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Yet again, US Airways is promoting the sale of its miles with an outsized bonus. This time, the bonus is for miles transferred among accounts, rather than for miles purchased outright.
Between September 30 and October 15, Dividend Miles members can earn a 100 percent bonus when sharing miles with other Dividend Miles members.
The normal cost to share miles is one cent per mile, plus a 7.5 percent tax, plus a $30 transaction fee. So with the bonus, a 50,000-mile transfer will net 100,000 miles for the recipient, for $567.50. In effect, you’re purchasing 50,000 miles at a cost of about 1.13 cents apiece.
As has become standard policy with these offers: “Dividend Miles accounts less than 12 days old are not permitted to Buy, Share or Gift miles.”
Deal or No Deal
Obviously this deal is moot if you don’t have US Airways miles in an account available for sharing.
If you do have US Airways miles, and your goal is to give someone an award ticket, the most cost-effective way to do so is simply to redeem your miles for a ticket issued in the name of the recipient. There’s no need to pay to transfer the miles at all.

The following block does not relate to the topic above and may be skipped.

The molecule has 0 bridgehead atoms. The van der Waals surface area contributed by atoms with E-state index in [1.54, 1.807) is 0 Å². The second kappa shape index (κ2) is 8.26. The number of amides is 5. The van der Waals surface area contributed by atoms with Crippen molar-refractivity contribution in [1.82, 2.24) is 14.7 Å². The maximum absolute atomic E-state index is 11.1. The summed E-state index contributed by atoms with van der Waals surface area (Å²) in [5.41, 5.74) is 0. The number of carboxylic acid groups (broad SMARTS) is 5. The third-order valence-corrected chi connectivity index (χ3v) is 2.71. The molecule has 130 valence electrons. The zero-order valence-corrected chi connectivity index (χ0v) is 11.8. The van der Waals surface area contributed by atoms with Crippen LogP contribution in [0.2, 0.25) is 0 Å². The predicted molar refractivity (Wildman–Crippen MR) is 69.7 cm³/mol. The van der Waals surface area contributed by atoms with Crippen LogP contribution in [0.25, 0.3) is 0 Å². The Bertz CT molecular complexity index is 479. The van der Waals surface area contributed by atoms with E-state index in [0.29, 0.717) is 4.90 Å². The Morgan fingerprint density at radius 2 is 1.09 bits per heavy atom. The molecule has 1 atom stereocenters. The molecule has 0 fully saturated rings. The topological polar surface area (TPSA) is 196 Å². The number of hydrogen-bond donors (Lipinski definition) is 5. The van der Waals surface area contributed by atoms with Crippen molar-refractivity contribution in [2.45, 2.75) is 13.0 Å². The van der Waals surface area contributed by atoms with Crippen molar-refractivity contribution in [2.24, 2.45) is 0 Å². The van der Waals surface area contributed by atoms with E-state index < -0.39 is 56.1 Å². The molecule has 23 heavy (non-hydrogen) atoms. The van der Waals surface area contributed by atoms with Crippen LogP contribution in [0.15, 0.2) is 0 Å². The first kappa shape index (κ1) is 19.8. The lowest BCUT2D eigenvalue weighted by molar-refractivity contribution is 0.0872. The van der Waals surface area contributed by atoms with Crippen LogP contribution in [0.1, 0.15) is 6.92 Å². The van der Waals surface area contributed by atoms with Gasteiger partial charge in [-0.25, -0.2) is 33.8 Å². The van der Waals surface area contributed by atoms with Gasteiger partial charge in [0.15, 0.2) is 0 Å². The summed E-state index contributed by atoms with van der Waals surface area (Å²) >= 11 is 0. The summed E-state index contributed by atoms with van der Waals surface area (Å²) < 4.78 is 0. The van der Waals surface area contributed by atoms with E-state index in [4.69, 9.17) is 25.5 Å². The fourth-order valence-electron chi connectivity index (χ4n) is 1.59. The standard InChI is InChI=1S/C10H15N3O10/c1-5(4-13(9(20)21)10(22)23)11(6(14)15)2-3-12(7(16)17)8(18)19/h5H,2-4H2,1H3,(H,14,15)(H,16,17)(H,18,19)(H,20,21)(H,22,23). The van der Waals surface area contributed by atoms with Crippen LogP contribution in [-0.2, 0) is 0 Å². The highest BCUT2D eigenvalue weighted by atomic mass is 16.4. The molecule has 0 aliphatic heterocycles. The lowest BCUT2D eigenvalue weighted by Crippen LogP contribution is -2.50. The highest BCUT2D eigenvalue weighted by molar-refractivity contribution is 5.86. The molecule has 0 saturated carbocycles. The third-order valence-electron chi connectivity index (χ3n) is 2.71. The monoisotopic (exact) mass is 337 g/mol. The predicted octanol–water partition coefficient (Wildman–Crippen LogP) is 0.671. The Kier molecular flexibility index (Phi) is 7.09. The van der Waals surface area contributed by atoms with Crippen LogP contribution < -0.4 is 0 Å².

But if the goal is to purchase US Airways miles at a very favorable rate, this promotion certainly delivers.
Since US Airways began offering buy-miles bonuses several years ago, the combination of increases in the price of miles and higher award prices has diminished the promotions’ potential value.
Nevertheless, purchasing discounted US Airways miles and redeeming them for premium-cabin international flights on Star Alliance airlines can still make for outsized return-on-investment opportunities.
Your mileage may vary, of course. And you’ll have to work around the capacity controls imposed on award tickets. But done right, this promotion is still capable of delivering solid returns.
In assessing the past couple of US Airways buy-miles promotions, part of the calculation has been that any current US Airways miles were almost certainly destined to become American miles as a result of the two airlines’ planned merger. The outlook for the merger has become considerably murkier, with the Department of Justice antitrust lawsuit casting doubt on the tie-up.
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